[LB022198], Letter from Alfred Ord Tate to Thomas Alva Edison, June 16th, 1886


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[LB022198], Letter from Alfred Ord Tate to Thomas Alva Edison, June 16th, 1886

Editor's Notes

Referring to the recent trouble reported in connection with our circuit running from "63 B'dway to 31st St. I beg to say that on Monday I went to the Main Office of the B&O and enquired of Mr Gardinier, [Chief? Inspector?] what the complant particularly had reference to. She said he was unable to tell what was the matter--the circuit would not work although it had received his personal attention, and the several tests he ahd made were unsuccessful. ## I had the phone thrown on the line--Found the workmen in the main office around Morse Key & relay disconnected. Everything else was in order and the circuit was clear to 31st St. I went up to the latter office--found the phone magneto adjusted so far down from diaphragm that it was impossible for signals to operate it. The office was unprovided with battery material, and an attempt had been made to work the circuit with two calls that had been partially renewed the previous Saturday, and four others which were lifeless on account of having been unattended to for over a week. I explained the adjustement of the phone to the operator in charge at 31st St. and showed him how he could always tell when it was in propoer working order. ## I then informed Mr Gardinier over the wire of the state of things in 31st St office--He said he would at once provide the necessary battery material to maintain the system. ## Yesterday (Thursday) I again visited the 31st St Office. No material had arrived and the weight on top of diaphragm had been screwed tightly [underlined] down, having no play whatever and destroying the effect of incoming signals. I again adjsuted it and again explained what was necessary to the Operator in Charge. ## This is but one of many instances which I have found in connection with the circuit, where through gross negligence and careless inattentions it has been avandoned. I have explained thoroughly and repeatedly to all those in the B&O Offices, who aught to be interested in its successful operation, the few adjustments that are required and they are quite familiar with the necessity of attending to batteries--but notwithstanding this the nenewal of batter at 31st St. has been neglected while for days the circuit has been abandoned for want of some simple adjustment in itself as obvious as the adjustment of a morse relay. ## The result of this has been that Mr Leslie, acting upon reports made to him from the operating room, has refused us a letter to the Gen'l Supt. at Chicago on the ground that the phonoplex is unsatisfactory. ## Whether it has injured us in other directions I am unable to say. ## I would also bring to your notice circumstances connected with the tests made by me on quad. wire between New York and Philadelphia. ## It is as you know necessary to introduce a resistance between the pole changer and polar relay. I found no difficulty in adjusting the Phila end of quad while using resistance that I varied, as high as [1100?] ohms--but New York stated it was impossible for him to adjust with only [180?] ohms in the "split". I am however perfectly satisfied with the electrical result of this test. The phone worked splendidly and we are quite prepared to equip quadruplex and duplex wires. Yours faithfully,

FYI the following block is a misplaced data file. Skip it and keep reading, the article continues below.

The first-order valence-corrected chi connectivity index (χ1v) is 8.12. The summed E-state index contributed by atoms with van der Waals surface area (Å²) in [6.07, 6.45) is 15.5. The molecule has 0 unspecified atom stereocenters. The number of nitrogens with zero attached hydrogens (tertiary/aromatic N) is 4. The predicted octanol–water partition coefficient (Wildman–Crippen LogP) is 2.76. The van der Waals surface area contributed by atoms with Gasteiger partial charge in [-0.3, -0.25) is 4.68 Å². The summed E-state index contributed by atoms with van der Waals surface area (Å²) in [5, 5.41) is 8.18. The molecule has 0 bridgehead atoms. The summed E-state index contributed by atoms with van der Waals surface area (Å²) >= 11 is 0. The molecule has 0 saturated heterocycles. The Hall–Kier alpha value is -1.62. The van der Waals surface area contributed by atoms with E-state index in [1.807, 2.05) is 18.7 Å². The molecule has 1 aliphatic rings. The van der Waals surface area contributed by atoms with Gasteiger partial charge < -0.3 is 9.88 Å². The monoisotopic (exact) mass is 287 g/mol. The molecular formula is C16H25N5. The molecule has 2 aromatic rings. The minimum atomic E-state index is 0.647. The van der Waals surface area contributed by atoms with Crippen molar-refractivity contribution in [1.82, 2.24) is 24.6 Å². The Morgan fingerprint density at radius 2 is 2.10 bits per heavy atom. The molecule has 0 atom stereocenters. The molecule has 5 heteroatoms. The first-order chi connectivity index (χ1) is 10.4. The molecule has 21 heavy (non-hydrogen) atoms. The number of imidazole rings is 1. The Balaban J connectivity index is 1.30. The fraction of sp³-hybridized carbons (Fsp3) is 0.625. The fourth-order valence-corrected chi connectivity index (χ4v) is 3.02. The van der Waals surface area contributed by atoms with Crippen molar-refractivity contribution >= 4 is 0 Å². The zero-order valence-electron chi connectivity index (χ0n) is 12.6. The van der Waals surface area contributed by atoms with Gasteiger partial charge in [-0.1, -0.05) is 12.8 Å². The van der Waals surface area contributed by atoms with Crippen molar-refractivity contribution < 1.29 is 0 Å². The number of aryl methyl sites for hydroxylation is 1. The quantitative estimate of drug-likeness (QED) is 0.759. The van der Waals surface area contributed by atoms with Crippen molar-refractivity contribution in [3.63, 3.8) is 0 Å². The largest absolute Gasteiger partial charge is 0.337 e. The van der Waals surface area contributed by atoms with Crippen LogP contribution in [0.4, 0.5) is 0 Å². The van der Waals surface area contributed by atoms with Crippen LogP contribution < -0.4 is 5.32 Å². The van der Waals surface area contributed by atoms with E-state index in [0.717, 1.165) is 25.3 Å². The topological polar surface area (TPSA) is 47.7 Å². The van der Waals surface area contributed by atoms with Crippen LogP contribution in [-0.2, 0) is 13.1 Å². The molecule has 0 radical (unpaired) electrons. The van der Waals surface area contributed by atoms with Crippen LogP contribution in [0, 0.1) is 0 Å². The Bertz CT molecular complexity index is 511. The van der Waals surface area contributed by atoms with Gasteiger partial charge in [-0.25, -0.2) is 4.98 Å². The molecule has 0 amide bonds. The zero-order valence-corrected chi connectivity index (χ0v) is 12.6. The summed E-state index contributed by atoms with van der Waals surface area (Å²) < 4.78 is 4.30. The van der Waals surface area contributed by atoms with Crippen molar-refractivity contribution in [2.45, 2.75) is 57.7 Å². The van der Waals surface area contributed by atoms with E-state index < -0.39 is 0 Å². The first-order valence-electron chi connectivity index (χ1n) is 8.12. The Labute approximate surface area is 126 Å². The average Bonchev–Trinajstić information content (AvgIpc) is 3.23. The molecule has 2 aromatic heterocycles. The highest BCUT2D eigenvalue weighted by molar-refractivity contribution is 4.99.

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Thomas A. Edison Papers, School of Arts and Sciences, Rutgers University
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